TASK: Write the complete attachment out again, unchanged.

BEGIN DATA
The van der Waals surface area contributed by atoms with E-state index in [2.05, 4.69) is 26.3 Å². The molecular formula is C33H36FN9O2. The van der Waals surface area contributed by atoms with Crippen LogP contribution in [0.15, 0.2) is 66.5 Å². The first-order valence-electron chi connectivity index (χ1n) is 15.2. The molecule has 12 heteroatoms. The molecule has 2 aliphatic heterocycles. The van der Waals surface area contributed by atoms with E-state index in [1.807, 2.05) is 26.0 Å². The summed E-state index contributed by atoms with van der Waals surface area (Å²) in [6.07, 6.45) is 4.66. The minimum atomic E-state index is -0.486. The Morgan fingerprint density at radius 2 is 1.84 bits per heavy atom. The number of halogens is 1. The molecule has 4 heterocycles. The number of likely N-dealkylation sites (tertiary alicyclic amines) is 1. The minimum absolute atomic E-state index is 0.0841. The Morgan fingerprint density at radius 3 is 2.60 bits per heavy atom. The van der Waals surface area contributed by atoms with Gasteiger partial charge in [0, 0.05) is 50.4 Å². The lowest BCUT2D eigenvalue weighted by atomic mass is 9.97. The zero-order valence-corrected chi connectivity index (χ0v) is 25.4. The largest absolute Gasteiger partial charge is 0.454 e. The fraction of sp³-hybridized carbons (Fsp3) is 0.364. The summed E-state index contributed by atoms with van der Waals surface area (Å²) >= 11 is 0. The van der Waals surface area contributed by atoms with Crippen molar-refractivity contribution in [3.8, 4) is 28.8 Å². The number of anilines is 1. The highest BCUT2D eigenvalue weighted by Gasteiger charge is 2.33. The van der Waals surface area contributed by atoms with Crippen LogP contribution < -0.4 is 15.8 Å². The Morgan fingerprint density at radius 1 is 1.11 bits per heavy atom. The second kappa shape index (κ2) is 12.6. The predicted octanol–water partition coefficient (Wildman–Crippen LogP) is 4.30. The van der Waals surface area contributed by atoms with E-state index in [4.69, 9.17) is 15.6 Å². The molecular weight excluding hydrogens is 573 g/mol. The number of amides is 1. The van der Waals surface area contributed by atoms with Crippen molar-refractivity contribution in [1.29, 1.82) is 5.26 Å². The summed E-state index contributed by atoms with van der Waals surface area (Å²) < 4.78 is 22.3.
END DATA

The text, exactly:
The van der Waals surface area contributed by atoms with E-state index in [2.05, 4.69) is 26.3 Å². The molecular formula is C33H36FN9O2. The van der Waals surface area contributed by atoms with Crippen LogP contribution in [0.15, 0.2) is 66.5 Å². The first-order valence-electron chi connectivity index (χ1n) is 15.2. The molecule has 12 heteroatoms. The molecule has 2 aliphatic heterocycles. The van der Waals surface area contributed by atoms with E-state index in [1.807, 2.05) is 26.0 Å². The summed E-state index contributed by atoms with van der Waals surface area (Å²) in [6.07, 6.45) is 4.66. The minimum atomic E-state index is -0.486. The Morgan fingerprint density at radius 2 is 1.84 bits per heavy atom. The number of halogens is 1. The molecule has 4 heterocycles. The number of likely N-dealkylation sites (tertiary alicyclic amines) is 1. The minimum absolute atomic E-state index is 0.0841. The Morgan fingerprint density at radius 3 is 2.60 bits per heavy atom. The van der Waals surface area contributed by atoms with Gasteiger partial charge in [0, 0.05) is 50.4 Å². The lowest BCUT2D eigenvalue weighted by atomic mass is 9.97. The zero-order valence-corrected chi connectivity index (χ0v) is 25.4. The largest absolute Gasteiger partial charge is 0.454 e. The fraction of sp³-hybridized carbons (Fsp3) is 0.364. The summed E-state index contributed by atoms with van der Waals surface area (Å²) >= 11 is 0. The van der Waals surface area contributed by atoms with Crippen molar-refractivity contribution in [3.8, 4) is 28.8 Å². The number of anilines is 1. The highest BCUT2D eigenvalue weighted by Gasteiger charge is 2.33. The van der Waals surface area contributed by atoms with Crippen LogP contribution < -0.4 is 15.8 Å². The Morgan fingerprint density at radius 1 is 1.11 bits per heavy atom. The second kappa shape index (κ2) is 12.6. The predicted octanol–water partition coefficient (Wildman–Crippen LogP) is 4.30. The van der Waals surface area contributed by atoms with E-state index in [4.69, 9.17) is 15.6 Å². The molecular weight excluding hydrogens is 573 g/mol. The number of amides is 1. The van der Waals surface area contributed by atoms with Crippen molar-refractivity contribution in [1.29, 1.82) is 5.26 Å². The summed E-state index contributed by atoms with van der Waals surface area (Å²) < 4.78 is 22.3.